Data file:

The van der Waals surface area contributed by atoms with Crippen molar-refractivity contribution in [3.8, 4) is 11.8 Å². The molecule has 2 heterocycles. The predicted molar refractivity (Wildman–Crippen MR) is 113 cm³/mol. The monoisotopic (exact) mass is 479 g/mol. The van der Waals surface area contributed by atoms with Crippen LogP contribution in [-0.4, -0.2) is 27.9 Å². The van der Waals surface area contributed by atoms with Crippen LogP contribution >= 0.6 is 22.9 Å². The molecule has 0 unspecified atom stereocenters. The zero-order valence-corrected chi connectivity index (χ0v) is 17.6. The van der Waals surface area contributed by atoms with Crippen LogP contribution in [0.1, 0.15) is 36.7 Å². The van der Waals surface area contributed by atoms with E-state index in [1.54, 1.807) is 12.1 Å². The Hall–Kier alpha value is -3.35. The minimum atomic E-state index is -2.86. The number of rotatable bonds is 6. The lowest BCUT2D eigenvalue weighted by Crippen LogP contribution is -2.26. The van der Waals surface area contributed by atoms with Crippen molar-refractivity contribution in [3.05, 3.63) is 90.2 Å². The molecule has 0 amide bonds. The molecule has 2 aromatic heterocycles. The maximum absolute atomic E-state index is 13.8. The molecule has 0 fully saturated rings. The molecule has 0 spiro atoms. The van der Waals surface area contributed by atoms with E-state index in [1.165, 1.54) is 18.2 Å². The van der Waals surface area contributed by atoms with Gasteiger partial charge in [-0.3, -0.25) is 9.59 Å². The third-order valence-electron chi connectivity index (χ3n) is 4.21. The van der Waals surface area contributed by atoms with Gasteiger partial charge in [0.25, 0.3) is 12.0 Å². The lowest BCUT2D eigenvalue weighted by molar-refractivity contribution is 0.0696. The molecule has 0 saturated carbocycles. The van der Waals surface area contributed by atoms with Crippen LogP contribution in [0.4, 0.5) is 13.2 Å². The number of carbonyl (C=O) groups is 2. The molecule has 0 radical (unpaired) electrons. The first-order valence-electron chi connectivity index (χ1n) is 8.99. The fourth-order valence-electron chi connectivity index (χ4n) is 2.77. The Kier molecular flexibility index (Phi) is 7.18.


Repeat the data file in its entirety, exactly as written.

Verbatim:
The van der Waals surface area contributed by atoms with Crippen molar-refractivity contribution in [3.8, 4) is 11.8 Å². The molecule has 2 heterocycles. The predicted molar refractivity (Wildman–Crippen MR) is 113 cm³/mol. The monoisotopic (exact) mass is 479 g/mol. The van der Waals surface area contributed by atoms with Crippen LogP contribution in [-0.4, -0.2) is 27.9 Å². The van der Waals surface area contributed by atoms with Crippen LogP contribution >= 0.6 is 22.9 Å². The molecule has 0 unspecified atom stereocenters. The zero-order valence-corrected chi connectivity index (χ0v) is 17.6. The van der Waals surface area contributed by atoms with Crippen LogP contribution in [0.1, 0.15) is 36.7 Å². The van der Waals surface area contributed by atoms with E-state index in [1.54, 1.807) is 12.1 Å². The Hall–Kier alpha value is -3.35. The minimum atomic E-state index is -2.86. The number of rotatable bonds is 6. The lowest BCUT2D eigenvalue weighted by Crippen LogP contribution is -2.26. The van der Waals surface area contributed by atoms with Crippen molar-refractivity contribution in [3.05, 3.63) is 90.2 Å². The molecule has 0 amide bonds. The molecule has 2 aromatic heterocycles. The maximum absolute atomic E-state index is 13.8. The molecule has 0 fully saturated rings. The molecule has 0 spiro atoms. The van der Waals surface area contributed by atoms with E-state index in [1.165, 1.54) is 18.2 Å². The van der Waals surface area contributed by atoms with Gasteiger partial charge in [-0.3, -0.25) is 9.59 Å². The third-order valence-electron chi connectivity index (χ3n) is 4.21. The van der Waals surface area contributed by atoms with Gasteiger partial charge in [0.25, 0.3) is 12.0 Å². The lowest BCUT2D eigenvalue weighted by molar-refractivity contribution is 0.0696. The molecule has 0 saturated carbocycles. The van der Waals surface area contributed by atoms with Crippen LogP contribution in [0.4, 0.5) is 13.2 Å². The number of carbonyl (C=O) groups is 2. The molecule has 0 radical (unpaired) electrons. The first-order valence-electron chi connectivity index (χ1n) is 8.99. The fourth-order valence-electron chi connectivity index (χ4n) is 2.77. The Kier molecular flexibility index (Phi) is 7.18.